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How not to ask about a position

I moderate the SIGCSE-members mailing list. Among other things, the SIGCSE-members mailing list is a destination for advertisements of faculty jobs in CS. Recently, I posted a message for a colleague about positions at Swansea. I made it clear that I was posting for someone else. Hence, I was surprised to receive the following message [1].

Hello Sir

I am [Firstname Lastname], a graduate student pursuing Masters in Computer Science form University of [State]. My research has been in Computer Science Education and HCI.

Would you consider a Masters student for the position of Lecturers? Please let me know!



I’m polite [2]. I responded that they had sent the message to the wrong person. I also checked the ad and provided information from that ad. But what I really wanted to do was explain what was wrong with the message. Then I thought, What a great topic for a musing! [3] So, let’s take apart the letter and context point by point.

First, in a professional letter, one should greet the recipient by name. Hello Sir is better than nothing and certainly better than Yo Dude, but Dear Department Head Beckmann would be so much better [4]. Furthermore, if the writer had spent the time figuring out who they were addressing, they would have realized [5] that it shouldn’t be me.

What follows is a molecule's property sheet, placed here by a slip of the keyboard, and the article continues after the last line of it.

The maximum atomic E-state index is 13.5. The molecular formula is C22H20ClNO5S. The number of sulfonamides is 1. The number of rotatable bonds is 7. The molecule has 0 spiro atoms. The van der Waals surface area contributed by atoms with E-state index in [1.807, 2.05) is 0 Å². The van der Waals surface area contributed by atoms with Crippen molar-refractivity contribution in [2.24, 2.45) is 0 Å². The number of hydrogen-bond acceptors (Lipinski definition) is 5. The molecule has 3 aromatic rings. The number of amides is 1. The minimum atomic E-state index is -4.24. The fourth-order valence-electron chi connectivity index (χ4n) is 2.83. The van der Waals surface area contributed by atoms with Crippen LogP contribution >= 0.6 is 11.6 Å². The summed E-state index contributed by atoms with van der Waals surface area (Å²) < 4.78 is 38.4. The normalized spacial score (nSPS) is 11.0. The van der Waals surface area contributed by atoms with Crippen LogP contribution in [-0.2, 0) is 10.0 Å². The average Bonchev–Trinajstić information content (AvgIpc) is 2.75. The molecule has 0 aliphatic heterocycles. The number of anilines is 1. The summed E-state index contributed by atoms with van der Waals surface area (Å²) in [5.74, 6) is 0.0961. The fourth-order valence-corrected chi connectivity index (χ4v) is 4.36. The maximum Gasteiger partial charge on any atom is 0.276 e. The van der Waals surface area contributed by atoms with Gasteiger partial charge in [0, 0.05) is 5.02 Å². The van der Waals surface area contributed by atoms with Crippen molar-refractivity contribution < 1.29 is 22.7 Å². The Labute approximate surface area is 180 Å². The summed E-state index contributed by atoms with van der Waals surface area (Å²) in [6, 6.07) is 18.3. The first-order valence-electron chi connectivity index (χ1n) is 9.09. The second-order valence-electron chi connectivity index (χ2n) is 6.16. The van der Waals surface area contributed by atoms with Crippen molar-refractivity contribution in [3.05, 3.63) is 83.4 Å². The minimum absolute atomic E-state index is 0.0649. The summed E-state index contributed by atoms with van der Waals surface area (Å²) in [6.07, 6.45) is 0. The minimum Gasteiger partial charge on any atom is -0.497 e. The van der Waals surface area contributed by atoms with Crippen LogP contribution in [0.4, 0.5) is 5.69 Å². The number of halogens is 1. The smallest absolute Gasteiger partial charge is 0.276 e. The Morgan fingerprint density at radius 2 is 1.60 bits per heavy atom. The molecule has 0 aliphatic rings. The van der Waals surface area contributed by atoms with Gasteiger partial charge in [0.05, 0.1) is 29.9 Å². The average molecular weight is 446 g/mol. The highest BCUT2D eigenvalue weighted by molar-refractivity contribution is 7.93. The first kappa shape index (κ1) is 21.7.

Second, one should take care to make sure that the grammar and spelling in the letter are correct. Let’s see … The writer has used form instead of from and Lecturers instead of Lecturer. The article before the first instance of Masters also seems to be missing. Were I hiring, I would immediately put this person on the Reject pile.

Third, the posting contained at least four open positions, at least two of which might be of interest to a candidate with a background in HCI and Computer Science Education. It would be helpful to indicate which positions one is asking about.

Fourth, it appears that the letter writer did not bother to look at the advertisement. If they had, they would have seen the following requirements.

Essential criteria

  1. A PhD in Computer Science or equivalent
  1. A developing publication record in Computer Science commensurate with a Lecturer
  1. An understanding of research funding mechanisms and processes, including industry cooperation

OMG! The ad answers the writer’s question! They didn’t need to bother anyone. Not me. Not the people who posted the original advertisement.

Oh well, at least they sent me a nice thank you message for replying to them.

[1] The message also included the full text of the posting I had distributed. I have removed it because I don’t think it is necessary for this musing.

[2] Okay, I can be polite.

[3] Maybe my muse is back.

[4] Beckmann’s name is on the advertisement.

[5] Or realised.

Version 1.0 of 2017-03-27.